my cup overflows.
6 Surely goodness and love will follow me
all the days of my life,
and I will dwell in the house of the LORD
forever.

One thing that I like about this reading plan is how the Psalms are read in context with the events that inspired them. (At least I think that is how it works!). I focus on verse 4. Sometimes things went swimmingly for David, other times not so much. But in every circumstance, he was comforted.

I did a little research into the rod and staff of a shepherd. I had always thought of the rod being more for discipline, but apparently the rod has many uses. The rod was used to mark, separate, guide, protect, and restrain as well as discipline. And we are all familiar with images of the shepherd using the staff to rescue his sheep. Then I take a moment to remember the times God rescued me, and I am grateful. Then I think about that “prodding”, which at times saved me from falling in the crevice to begin with, and again I am thankful.

Thank you, Lord, for being my  Good Shepherd.

suegraff

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Exodus 31; Proverbs 7; John 10; Galations 6

Scripture  
 
Exodus 31:18 “When the LORD finished speaking to Moses on Mount Sinai, he gave him the two tablets of the Testimony, the tablets of stone inscribed by the finger of God.”

Proverbs 7:1-3 “My son, keep my words and store up my commands within you. Keep my commands and you will live; guard my teachings as the apple of your eye. Bind them on your fingers; write them on the tablet of your heart.

John 10:2-5 “The man who enters by the gate is the shepherd of his sheep. The watchman opens the gate for him, and the sheep listen to his voice. He calls his own sheep by name and leads them out. When he has brought out all his own, he goes on ahead of them, and his sheep follow him because they know his voice. But they will never follow a stranger; in fact, they will run away from him because they do not recognize a stranger’s voice.”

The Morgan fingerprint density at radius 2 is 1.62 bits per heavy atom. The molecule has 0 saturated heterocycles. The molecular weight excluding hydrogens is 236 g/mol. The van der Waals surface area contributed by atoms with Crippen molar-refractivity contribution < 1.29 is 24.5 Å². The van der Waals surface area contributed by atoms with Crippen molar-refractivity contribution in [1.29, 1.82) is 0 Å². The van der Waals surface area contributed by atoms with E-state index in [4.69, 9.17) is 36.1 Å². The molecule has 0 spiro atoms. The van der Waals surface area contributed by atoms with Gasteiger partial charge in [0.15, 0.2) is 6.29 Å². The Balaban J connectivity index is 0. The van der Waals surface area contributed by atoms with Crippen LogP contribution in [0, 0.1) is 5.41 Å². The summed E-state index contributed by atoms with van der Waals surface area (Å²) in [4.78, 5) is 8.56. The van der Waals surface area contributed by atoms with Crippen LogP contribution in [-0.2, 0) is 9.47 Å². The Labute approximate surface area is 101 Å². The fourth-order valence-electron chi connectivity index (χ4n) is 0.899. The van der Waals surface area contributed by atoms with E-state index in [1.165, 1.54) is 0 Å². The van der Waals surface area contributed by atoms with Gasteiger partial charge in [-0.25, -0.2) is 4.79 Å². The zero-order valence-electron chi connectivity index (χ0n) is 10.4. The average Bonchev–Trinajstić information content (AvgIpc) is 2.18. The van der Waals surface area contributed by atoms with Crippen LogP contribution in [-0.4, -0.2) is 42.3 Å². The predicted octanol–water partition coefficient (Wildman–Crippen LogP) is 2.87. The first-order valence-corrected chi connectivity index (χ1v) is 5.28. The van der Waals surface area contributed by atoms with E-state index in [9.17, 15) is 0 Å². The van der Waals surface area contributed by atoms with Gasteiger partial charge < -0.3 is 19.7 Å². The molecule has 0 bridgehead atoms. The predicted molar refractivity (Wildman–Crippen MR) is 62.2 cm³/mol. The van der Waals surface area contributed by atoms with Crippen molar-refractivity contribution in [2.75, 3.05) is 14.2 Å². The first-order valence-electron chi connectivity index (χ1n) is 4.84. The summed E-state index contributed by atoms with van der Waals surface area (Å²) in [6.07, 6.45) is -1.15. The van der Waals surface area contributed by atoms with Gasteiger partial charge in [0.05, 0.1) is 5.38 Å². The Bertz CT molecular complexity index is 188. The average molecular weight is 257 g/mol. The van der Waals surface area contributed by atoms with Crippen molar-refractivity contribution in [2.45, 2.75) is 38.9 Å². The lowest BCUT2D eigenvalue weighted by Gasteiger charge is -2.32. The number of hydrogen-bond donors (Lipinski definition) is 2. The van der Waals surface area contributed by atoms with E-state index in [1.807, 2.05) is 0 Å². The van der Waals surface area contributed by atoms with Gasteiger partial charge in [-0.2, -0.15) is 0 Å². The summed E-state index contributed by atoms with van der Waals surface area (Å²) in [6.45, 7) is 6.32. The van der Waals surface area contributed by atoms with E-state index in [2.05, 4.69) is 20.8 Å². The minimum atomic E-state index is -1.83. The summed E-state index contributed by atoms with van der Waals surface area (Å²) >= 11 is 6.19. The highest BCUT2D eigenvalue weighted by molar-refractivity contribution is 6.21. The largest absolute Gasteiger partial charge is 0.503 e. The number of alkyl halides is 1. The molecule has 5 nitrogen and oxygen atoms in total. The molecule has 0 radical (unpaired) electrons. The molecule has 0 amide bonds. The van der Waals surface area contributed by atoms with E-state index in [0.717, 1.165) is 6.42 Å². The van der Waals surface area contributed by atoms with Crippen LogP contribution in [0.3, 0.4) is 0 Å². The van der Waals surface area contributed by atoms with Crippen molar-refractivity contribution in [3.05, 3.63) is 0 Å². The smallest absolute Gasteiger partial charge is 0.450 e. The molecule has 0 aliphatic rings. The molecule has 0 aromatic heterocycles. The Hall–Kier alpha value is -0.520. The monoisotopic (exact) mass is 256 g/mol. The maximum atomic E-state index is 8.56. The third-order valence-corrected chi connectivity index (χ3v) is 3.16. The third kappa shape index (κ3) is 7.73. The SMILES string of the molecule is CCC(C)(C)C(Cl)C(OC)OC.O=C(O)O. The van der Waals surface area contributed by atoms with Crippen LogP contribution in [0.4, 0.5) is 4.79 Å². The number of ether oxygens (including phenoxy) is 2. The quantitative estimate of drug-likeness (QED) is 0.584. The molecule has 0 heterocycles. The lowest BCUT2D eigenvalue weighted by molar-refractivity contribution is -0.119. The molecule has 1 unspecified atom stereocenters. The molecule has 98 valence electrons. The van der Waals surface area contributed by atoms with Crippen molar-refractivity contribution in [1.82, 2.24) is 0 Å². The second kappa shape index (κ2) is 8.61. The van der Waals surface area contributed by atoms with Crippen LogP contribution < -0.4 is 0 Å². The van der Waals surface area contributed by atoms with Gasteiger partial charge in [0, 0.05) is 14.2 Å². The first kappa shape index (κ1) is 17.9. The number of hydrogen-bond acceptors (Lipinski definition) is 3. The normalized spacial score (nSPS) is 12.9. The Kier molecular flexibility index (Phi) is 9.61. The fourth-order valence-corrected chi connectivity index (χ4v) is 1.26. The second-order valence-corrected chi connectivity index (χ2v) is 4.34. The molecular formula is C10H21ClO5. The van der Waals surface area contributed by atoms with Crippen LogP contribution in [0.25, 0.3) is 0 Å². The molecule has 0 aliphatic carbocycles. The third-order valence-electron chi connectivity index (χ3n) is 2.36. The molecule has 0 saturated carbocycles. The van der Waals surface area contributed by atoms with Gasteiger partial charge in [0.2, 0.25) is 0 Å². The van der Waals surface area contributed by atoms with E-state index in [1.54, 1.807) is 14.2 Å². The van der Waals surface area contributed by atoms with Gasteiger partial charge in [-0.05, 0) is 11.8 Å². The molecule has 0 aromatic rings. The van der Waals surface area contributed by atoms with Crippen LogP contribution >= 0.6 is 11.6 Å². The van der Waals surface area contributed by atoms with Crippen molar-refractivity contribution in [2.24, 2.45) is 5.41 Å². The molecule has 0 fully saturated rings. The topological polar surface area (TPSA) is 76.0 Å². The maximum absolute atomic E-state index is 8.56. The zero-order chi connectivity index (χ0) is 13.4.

Gal 6:7-8 “Do not be deceived: God cannot be mocked. A man reaps what he sows. The one who sows to please his sinful nature, from that nature will reap destruction; the one who sows to please the Spirit, from the Spirit will reap eternal life.”

Observation
I loved the progression in today’s readings. First we have Moses receiving the ten commandments in tablets of stone. Later Solomon tells his son to write his commands on the tablets of his heart so he will live. Then Jesus tells us that he is the Good Shepherd. He tells us that if we are His then we will listen to His voice and we will run away from a stranger’s voice. Finally, Paul tells us that we will reap what we sow, so it matters which voice we listen to and follow.

All throughout today’s readings we are reminded that God’s ways are good for us. He loves us and cares for us. We are reminded of Psalm 23’s beautiful picture of the Lord as our Good Shepherd, how he cares for us. “The LORD is my shepherd, I shall not be in want. He makes me lie down in green pastures, he leads me beside quiet waters, he restores my soul.”

Application
Jesus tells us that HIS sheep listen to HIS voice and no other. I know that through my day I am busy and often very distracted, and I hear many voices. I don’t even realize how chaotic things are until I catch a verse of Scripture somehow and then it’s almost as if everything goes silent and I hear a still small voice. Has that ever happened to you? Or have you ever been to a Thomas Kinkade store at the mall? You are going merrily (or not so merrily) along, you come across the store and go in, you see beautiful artwork with Scripture underneath, and everything around you just seems to change, if only for a few seconds or minutes. You hear His voice, and it’s a beautiful voice. Right there in the mall, among many voices that are suddenly on mute…
 
Prayer
Lord, I love those times when I’m just grazing along in life and then I hear the sound of your voice – the Good Shepherd. I long to hear it more. I am convicted that I have not made your Word the priority it needs to be in my life. Please help me get back on track so that I can hear your voice every morning and keep it with me through the day.